(Petaling Jaya, Thursday): The Police warning that the draconian laws of the Internal Security Act, the Printing Presses and Publications Act and the Sedition Act could be invokved against those spreading malicious rumours to worsen the economic problems faced by the country was repeatedly broadcast by the RTM yesterday.
Is this a wise information policy. Has the country reached a stage where the greatest threat in the national economic crisis are rumours?
The Prime Minister, Datuk Seri Dr. Mahathir Mohamad said on Tuesday that the prices of essential goods would go up after the Qongsi Raya season. Would ordinary Malaysians who say that prices of goods would go up next month be liable for arrest and prosecution for spreading false rumours, whether under the ISA, Printing Presses and Publicatons Act or Sedition Act?
If this is the case, can the Prime Minister and the Cabinet Ministers be charged for spreading rumours during the crisis?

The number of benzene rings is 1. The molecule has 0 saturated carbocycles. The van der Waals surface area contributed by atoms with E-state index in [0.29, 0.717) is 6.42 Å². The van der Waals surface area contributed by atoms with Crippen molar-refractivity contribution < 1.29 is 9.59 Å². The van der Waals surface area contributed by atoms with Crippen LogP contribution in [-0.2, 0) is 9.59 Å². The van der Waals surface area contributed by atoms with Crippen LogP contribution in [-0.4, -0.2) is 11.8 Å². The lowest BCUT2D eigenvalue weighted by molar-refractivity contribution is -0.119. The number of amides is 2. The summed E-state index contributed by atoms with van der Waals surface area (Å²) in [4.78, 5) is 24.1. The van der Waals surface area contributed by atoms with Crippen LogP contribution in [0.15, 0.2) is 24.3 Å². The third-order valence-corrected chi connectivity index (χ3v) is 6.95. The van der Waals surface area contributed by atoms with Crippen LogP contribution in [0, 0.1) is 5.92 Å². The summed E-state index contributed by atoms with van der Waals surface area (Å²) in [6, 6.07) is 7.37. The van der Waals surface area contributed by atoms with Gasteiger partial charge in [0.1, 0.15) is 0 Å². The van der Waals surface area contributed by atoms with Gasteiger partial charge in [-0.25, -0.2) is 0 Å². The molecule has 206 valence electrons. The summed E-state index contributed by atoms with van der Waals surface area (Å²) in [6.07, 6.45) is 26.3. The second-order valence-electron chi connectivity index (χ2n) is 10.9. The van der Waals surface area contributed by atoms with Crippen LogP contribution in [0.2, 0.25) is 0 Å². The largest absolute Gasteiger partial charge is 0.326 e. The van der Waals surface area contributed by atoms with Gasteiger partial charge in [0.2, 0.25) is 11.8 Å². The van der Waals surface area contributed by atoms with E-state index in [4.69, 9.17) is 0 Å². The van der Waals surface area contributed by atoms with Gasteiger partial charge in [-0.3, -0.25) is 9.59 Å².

While malicious rumours must be condemned and action taken against the rumour mongers, the government must realise that Malaysia is a nation of rumours, largely because of the refusal of the government to respect the right to information of Malaysians creating the grave problem of information deficit and the lack of a free and independent press.
The authorities should seriously reconsider its information policy and promote and respect the right to information of Malaysians, which is a better and more effective way to counter rumours than wielding the big stick threatening the people with the various draconians laws in the country as if every Malaysian is a potential criminal.
In fact, the government should be prepared for a more democratic society to involve Malaysians in all sectors in the national economic recovery strategy, by reviewing and repealing the draconian laws which deny the people their fundamental liberties, whether the right to information or the right to free speech, expression and a free press.